Plugin Security

Bubble allows the plugin developer to decide which keys can be exposed to the client and which keys cannot. As we know, the client is generally considered unsafe in the context of working with and exposing sensitive data while the server is more secure. Separating data across both the frontend and backend may make your development more challenging, but that’s a consideration of numerous factors including and beyond security. Bubble offers plugin developers certain types of fields to aid with the accessibility of information which is worth evaluating.

Field Types

Seeing the fields in your Bubble editor after installing a plugin can certainly make you reflect whether or not they are all required. When developing API actions (not JS actions) for plugins, the structure of the call may require some field values that the developer is knowledgable of but perhaps not their users. There are also cases where keys are required to access an API, on top of the formatting of the call itself to be compliant with what the destination server requires. Bubble solves some of the knowledge-gap and general UX problems of API actions with field types.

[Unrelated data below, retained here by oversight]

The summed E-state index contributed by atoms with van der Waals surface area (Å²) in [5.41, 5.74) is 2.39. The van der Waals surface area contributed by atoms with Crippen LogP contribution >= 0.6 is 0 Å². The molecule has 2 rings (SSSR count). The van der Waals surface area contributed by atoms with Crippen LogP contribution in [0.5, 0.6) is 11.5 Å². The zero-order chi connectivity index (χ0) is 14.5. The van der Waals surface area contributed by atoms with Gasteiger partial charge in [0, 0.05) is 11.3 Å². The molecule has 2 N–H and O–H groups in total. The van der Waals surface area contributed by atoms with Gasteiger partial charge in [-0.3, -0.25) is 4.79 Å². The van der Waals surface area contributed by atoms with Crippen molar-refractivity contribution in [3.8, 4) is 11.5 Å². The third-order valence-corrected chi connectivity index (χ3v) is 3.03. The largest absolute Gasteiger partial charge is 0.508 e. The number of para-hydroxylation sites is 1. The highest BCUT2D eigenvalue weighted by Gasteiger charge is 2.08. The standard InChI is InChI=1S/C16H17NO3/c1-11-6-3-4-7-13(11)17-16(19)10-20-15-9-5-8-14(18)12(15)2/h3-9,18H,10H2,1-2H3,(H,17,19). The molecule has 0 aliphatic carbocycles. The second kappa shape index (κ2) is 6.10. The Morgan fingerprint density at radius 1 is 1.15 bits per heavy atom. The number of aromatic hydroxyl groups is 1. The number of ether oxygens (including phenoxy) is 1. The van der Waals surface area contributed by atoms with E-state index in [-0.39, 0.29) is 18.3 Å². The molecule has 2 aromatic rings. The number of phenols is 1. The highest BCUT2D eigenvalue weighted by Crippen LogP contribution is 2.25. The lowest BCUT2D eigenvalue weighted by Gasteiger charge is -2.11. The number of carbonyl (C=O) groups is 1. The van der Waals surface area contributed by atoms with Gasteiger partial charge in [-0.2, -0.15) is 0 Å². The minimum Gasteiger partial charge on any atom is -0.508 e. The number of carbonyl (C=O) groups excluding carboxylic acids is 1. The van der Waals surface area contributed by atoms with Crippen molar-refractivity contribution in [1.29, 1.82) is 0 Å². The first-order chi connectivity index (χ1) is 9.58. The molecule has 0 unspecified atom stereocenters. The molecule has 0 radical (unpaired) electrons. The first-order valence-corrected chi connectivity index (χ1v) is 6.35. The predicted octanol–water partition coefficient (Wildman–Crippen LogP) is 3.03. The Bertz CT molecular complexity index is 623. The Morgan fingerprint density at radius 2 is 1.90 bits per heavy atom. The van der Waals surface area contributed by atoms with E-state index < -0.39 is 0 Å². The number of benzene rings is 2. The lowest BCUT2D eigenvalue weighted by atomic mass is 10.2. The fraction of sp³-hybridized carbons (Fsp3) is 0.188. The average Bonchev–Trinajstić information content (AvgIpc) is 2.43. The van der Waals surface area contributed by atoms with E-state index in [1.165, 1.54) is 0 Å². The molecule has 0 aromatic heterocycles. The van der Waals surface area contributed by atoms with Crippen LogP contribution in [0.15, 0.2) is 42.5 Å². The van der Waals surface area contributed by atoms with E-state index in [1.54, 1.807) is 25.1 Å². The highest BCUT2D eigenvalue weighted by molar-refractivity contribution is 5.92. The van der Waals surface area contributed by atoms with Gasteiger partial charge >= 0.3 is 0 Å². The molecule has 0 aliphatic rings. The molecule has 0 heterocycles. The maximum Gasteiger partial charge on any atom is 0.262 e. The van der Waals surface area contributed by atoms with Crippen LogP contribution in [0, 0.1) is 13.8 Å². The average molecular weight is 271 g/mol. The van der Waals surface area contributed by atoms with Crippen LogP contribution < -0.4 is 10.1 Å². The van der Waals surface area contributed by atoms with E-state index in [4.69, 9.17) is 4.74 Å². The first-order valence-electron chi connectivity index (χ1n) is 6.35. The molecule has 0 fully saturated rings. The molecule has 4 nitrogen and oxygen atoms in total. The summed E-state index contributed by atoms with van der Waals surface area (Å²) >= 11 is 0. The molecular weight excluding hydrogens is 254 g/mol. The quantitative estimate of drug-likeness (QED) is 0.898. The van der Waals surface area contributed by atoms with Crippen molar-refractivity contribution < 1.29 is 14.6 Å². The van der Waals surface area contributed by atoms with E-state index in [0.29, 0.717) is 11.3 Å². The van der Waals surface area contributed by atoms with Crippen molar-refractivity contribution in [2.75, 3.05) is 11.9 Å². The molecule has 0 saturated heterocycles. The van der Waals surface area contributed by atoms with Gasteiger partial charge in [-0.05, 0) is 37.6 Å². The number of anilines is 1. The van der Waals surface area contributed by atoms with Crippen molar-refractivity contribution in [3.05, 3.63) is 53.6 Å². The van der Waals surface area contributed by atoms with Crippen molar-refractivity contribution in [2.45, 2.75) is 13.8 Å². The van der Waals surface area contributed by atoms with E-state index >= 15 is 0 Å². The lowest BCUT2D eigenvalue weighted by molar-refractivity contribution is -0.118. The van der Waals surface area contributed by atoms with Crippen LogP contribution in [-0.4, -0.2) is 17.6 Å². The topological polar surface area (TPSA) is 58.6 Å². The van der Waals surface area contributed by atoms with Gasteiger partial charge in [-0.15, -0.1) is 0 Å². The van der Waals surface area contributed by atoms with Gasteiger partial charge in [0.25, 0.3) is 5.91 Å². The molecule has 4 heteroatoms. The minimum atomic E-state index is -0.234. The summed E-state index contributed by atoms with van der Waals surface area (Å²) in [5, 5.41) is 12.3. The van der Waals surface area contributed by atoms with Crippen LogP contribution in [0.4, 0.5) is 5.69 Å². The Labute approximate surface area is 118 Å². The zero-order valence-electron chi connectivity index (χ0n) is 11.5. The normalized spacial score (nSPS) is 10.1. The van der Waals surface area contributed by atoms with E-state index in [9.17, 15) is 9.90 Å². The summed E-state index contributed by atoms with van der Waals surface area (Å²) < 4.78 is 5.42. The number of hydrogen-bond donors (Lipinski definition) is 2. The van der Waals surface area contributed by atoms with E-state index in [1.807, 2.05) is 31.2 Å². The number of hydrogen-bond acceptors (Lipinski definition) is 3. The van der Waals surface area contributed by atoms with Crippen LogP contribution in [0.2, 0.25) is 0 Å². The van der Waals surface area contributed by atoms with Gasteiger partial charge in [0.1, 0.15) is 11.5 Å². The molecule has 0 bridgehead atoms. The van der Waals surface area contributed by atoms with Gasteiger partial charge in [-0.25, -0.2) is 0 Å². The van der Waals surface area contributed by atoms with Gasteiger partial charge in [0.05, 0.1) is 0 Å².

Here are Bubble’s own words on field types as shared in the Bubble manual:

  • Public parameters will be modified by the user at the call level (that’s for instance a term for query API call).

  • Hidden parameters are for the plugin builder, and won’t be exposed to the user that uses the plugin. For instance, it can be an encoding type, etc.

  • Secret parameters are good for keys, etc. Users will enter these in the Plugins Tab of the editor.